Gartner’s 2013 Top Ten Strategic Technologies Report is for Money Men Not Real Teachers

After reading several of the reports I’m struck by how little they matter to people who actually teach students. They may be relevant to administrators, and other non-teaching staff who spend the money and make decisions about how to invest for an always unknown future but they offer little insight for classroom teachers on how to improve student learning today, tomorrow or even for this generation of students at all. In short reports such as the Gartner one are largely for people who have been out of classrooms a long time if they were ever in one and who know little about teaching, learning or the current generation of children but who do control the purse strings.

While on a personal level I found the report’s conclusions interesting I don’t believe they’re very accurate. For example I disagree with their supposition that IT departments will support more platforms. Rather I think IT departments will continue to play favorites and continue offering various levels of support for different hardware and operating systems. Platforms like Apple which are extremely standardized will receive better support because it’s easier to do so. Other platforms with more flexibility and complexity will receive less support. I do believe BYOD will continue to grow but I think its success is going to rely much more on users becoming more knowledgeable than it will on IT departments supporting users of different devices.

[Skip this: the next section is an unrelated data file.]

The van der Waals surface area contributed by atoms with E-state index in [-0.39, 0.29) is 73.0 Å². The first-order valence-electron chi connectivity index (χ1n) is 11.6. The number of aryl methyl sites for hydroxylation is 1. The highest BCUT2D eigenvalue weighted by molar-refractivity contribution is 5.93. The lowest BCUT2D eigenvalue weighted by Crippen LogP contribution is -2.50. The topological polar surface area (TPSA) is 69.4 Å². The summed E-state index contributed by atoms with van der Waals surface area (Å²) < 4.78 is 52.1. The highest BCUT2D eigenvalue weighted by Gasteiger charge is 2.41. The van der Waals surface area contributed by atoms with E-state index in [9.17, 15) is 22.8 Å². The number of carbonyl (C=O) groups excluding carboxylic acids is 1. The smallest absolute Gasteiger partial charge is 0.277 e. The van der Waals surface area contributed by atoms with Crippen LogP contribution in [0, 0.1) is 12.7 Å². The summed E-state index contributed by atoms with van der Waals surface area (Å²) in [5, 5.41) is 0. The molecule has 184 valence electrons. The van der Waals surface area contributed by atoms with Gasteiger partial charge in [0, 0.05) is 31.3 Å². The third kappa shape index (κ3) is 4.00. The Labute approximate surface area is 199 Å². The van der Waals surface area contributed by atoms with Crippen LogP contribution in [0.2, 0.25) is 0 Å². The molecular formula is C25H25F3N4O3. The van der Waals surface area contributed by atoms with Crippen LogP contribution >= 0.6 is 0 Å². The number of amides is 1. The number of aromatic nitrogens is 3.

I also have problems with the reports notion of a personal cloud anywhere in the near future. The problem being the singular nature of the statement. There are too many companies fighting for the market and whose often competing services do not play nicely together by design. So while I agree computing will continue to move to the cloud I don’t think the way in which services are delivered will be unified anywhere in the near future.

The report’s thoughts about Enterprise App Stores was another interesting section but personally I’m curious to see what effect competing paradigms such as from the new Firefox OS and the upcoming Ubuntu for phones will have on already established markets over the next 5-10 years.

In short while I found the report interesting I would not recommend it to others because I work with classroom teachers and there’s little in the way of actionable information in it. It could be useful as a provocation but little else.


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